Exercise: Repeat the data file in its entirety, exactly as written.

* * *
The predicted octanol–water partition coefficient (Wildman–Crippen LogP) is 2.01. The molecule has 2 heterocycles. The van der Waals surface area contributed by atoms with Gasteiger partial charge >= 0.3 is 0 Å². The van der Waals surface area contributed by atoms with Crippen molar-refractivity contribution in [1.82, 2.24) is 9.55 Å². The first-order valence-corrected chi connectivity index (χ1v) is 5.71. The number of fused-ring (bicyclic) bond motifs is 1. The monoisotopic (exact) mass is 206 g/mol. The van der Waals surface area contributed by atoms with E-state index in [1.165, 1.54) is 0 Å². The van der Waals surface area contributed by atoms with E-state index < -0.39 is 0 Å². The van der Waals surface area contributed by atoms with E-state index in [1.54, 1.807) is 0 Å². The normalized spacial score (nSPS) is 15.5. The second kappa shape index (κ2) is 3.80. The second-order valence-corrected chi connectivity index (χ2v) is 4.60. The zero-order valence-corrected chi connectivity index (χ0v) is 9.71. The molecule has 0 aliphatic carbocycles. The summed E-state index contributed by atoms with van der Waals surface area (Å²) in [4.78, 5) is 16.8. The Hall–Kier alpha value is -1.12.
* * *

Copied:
The predicted octanol–water partition coefficient (Wildman–Crippen LogP) is 2.01. The molecule has 2 heterocycles. The van der Waals surface area contributed by atoms with Gasteiger partial charge >= 0.3 is 0 Å². The van der Waals surface area contributed by atoms with Crippen molar-refractivity contribution in [1.82, 2.24) is 9.55 Å². The first-order valence-corrected chi connectivity index (χ1v) is 5.71. The number of fused-ring (bicyclic) bond motifs is 1. The monoisotopic (exact) mass is 206 g/mol. The van der Waals surface area contributed by atoms with E-state index in [1.165, 1.54) is 0 Å². The van der Waals surface area contributed by atoms with E-state index < -0.39 is 0 Å². The van der Waals surface area contributed by atoms with E-state index in [1.54, 1.807) is 0 Å². The normalized spacial score (nSPS) is 15.5. The second kappa shape index (κ2) is 3.80. The second-order valence-corrected chi connectivity index (χ2v) is 4.60. The zero-order valence-corrected chi connectivity index (χ0v) is 9.71. The molecule has 0 aliphatic carbocycles. The summed E-state index contributed by atoms with van der Waals surface area (Å²) in [4.78, 5) is 16.8. The Hall–Kier alpha value is -1.12.